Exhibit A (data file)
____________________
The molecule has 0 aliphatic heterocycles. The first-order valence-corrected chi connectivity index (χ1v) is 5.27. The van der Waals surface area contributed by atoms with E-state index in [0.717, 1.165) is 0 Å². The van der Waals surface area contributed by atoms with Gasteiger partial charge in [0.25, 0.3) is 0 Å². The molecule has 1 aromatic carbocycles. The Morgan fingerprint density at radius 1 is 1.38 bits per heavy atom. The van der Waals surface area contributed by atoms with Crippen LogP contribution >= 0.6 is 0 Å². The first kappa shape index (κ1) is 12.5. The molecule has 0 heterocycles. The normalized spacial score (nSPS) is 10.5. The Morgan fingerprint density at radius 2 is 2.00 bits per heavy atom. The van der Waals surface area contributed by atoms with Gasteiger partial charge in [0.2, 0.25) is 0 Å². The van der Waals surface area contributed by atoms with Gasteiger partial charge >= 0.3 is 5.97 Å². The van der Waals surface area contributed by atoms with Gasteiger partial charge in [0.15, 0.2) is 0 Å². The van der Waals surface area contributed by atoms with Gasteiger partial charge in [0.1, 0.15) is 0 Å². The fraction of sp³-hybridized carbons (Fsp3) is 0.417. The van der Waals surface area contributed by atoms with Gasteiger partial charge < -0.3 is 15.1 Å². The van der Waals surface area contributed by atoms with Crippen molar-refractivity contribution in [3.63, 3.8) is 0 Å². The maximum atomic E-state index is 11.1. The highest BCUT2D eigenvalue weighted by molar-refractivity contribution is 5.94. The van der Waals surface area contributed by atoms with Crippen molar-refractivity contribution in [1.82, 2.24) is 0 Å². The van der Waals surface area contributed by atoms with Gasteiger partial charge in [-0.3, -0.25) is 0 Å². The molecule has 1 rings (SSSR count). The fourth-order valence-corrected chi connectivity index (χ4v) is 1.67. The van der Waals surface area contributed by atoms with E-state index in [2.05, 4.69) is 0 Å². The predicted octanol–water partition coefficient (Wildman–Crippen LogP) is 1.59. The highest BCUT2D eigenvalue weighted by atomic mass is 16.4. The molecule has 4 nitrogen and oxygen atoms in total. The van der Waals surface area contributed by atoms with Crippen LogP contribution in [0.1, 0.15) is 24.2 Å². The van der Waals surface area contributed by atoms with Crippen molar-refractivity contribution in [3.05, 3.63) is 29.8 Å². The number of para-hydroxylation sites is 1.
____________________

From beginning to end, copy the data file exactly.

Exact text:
The molecule has 0 aliphatic heterocycles. The first-order valence-corrected chi connectivity index (χ1v) is 5.27. The van der Waals surface area contributed by atoms with E-state index in [0.717, 1.165) is 0 Å². The van der Waals surface area contributed by atoms with Gasteiger partial charge in [0.25, 0.3) is 0 Å². The molecule has 1 aromatic carbocycles. The Morgan fingerprint density at radius 1 is 1.38 bits per heavy atom. The van der Waals surface area contributed by atoms with Crippen LogP contribution >= 0.6 is 0 Å². The first kappa shape index (κ1) is 12.5. The molecule has 0 heterocycles. The normalized spacial score (nSPS) is 10.5. The Morgan fingerprint density at radius 2 is 2.00 bits per heavy atom. The van der Waals surface area contributed by atoms with Gasteiger partial charge in [0.2, 0.25) is 0 Å². The van der Waals surface area contributed by atoms with Gasteiger partial charge >= 0.3 is 5.97 Å². The van der Waals surface area contributed by atoms with Gasteiger partial charge in [0.15, 0.2) is 0 Å². The van der Waals surface area contributed by atoms with Gasteiger partial charge in [0.1, 0.15) is 0 Å². The fraction of sp³-hybridized carbons (Fsp3) is 0.417. The van der Waals surface area contributed by atoms with Gasteiger partial charge < -0.3 is 15.1 Å². The van der Waals surface area contributed by atoms with Crippen molar-refractivity contribution in [3.63, 3.8) is 0 Å². The maximum atomic E-state index is 11.1. The highest BCUT2D eigenvalue weighted by molar-refractivity contribution is 5.94. The van der Waals surface area contributed by atoms with Crippen molar-refractivity contribution in [1.82, 2.24) is 0 Å². The van der Waals surface area contributed by atoms with Gasteiger partial charge in [-0.3, -0.25) is 0 Å². The molecule has 1 rings (SSSR count). The fourth-order valence-corrected chi connectivity index (χ4v) is 1.67. The van der Waals surface area contributed by atoms with E-state index in [2.05, 4.69) is 0 Å². The predicted octanol–water partition coefficient (Wildman–Crippen LogP) is 1.59. The highest BCUT2D eigenvalue weighted by atomic mass is 16.4. The molecule has 4 nitrogen and oxygen atoms in total. The van der Waals surface area contributed by atoms with Crippen LogP contribution in [0.1, 0.15) is 24.2 Å². The van der Waals surface area contributed by atoms with Crippen molar-refractivity contribution in [3.05, 3.63) is 29.8 Å². The number of para-hydroxylation sites is 1.